Now, not all locations will allow overnight parking, but those that are equipped are really well equipped. For instance, at one location in Acworth, Georgia they have five RV specific parking spots located at the back of the store which will accommodate any size RV.
As if that weren’t enough, they also have a $5 RV dump station you can use if necessary. How’s that for handy?
And yes, the Allstays app will also point out these locations for your overnight parking convenience.
Apps that Will Help
Don’t get me wrong: A quick Google search will get you started in researching this whole idea of free overnight RV parking, and even finding some places to stop. But you need something a bit more user-friendly than that when you are in full-on trip planning mode on the road.
Of course, apps are the answer, because there’s always “an app for that”. Here are a couple of phone apps that you can consider to help you locate the best overnight parking options as you travel.
Allstays Camp & RV App
During our 17 months of travel, the Allstays app was worth its weight in gold. You can take a look at how we used it in this Allstays post we wrote.
It is definitely not an exaggeration to say that I used this app multiple times per week during our travels for locating far more than just overnight parking options. I was able to search for things like:
- Truck stops that I was confident my travel trailer could fit into
- Locations to refill my RV’s propane (LPG) tanks
- Rest areas or roadside pullouts for quick pit stops
- Low clearance roadways that I needed to avoid
- RV dump stations to empty my black and grey tanks
But on the overnight parking topic specifically, here’s what you will be able to locate as well:
- Cabela’s Stores
- Bass Pro Shop Stores
- Cracker Barrel locations
- Walmart locations (indicating whether they allow overnight parking or not…but call to verify)
- Other overnight parking options (casinos are very popular in some states, roadside picnic areas in others, city parks, etc.)
- Helpful information for many locations when you click on the location (best spot to park, rules, reviews from users, contact info, etc.)
It’s simply an all-in-one type of resource that makes your life as an RVer much more streamlined and simple. Compared to trying to conduct research using a search engine, this will save you so much time and hassle for exactly $9.99 (one-time fee).
For my money, there was no hesitation. And absolutely no regret after the purchase…well worth that few bucks!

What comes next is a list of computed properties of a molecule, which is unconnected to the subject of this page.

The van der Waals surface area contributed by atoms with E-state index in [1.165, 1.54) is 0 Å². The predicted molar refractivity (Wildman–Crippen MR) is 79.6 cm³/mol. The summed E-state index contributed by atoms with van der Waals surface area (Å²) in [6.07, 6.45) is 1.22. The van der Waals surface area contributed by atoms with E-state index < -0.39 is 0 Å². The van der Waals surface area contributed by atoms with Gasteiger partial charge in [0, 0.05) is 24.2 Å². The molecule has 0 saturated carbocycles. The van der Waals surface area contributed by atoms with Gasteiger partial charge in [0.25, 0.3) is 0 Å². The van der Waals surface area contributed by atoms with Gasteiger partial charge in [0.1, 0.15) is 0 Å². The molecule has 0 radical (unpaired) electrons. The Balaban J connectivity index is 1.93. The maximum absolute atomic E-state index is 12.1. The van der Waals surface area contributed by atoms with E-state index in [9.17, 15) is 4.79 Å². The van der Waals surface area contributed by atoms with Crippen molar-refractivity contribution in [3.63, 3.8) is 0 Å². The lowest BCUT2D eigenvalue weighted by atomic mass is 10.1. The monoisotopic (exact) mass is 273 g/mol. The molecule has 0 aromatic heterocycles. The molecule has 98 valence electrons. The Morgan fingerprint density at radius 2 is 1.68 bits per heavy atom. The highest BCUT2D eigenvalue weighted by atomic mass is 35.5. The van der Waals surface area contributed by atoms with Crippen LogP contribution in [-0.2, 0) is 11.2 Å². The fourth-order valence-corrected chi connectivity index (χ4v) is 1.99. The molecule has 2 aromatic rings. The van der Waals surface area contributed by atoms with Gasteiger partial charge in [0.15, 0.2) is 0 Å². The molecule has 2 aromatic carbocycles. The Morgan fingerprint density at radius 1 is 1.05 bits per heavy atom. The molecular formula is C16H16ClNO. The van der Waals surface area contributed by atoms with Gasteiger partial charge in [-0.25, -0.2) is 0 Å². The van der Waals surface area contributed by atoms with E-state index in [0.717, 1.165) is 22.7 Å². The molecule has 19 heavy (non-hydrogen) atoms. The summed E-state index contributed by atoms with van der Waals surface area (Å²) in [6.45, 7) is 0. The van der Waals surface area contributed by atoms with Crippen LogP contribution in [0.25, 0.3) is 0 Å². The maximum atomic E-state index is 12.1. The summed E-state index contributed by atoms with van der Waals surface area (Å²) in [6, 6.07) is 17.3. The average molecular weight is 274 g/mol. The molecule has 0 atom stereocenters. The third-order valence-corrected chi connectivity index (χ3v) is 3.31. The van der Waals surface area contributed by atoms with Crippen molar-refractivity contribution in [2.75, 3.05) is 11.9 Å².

Aren’t There More Apps to Choose From?
I was planning to give you a small handful of app options for navigating your free overnight RV parking options. I mean, that’s the customary thing to do in informational posts like this, right?
But the truth is that when I took a look at the other options out there, comparing them to Allstays in terms of number of reviews and number of stars, it just didn’t make sense.
In this space, Allstays is completely dominating the (minimal) competition. So if you are going to spend any money on an app, I can’t recommend another option in good conscience.
It’s possible that I have overlooked some decent options out there, so feel free to point out any other apps for free overnight RV parking in the comments section below that you feel should be included. I would be more than happy to add them!
Free Overnight RV Parking Etiquette
This great option for RVers to park overnight for free at various locations should be protected, most of all by RVers themselves. And you know how the saying goes: “If you abuse it, you lose it!”
For decades, Escapees RV Club has been on the front lines of advocating for the rights of RVers in our country. We used them for their mail service during our 17 months of travel and I give you a good idea of all the benefits they offer in this post.
This organization has opposed legislation at many levels that would have ended this opportunity for RVers to park for free at retail locations. They have mobilized their membership to fight for their rights and for fair treatment, to make their voices heard. And they have been the voice of reason in this space, trying to create a situation that is mutually beneficial for all involved.
In an effort to preserve this privilege for many years to come, Escapees RV Club developed and promoted the “RVers Good Neighbor Policy” back in the early 90s. Simply put, it is an effort to remind and encourage all RVers to do their part in terms of protecting this privilege. The best way we can do that is by following their 8-part Code of Conduct:
- Stay one night only!
- Obtain permission from a qualified individual.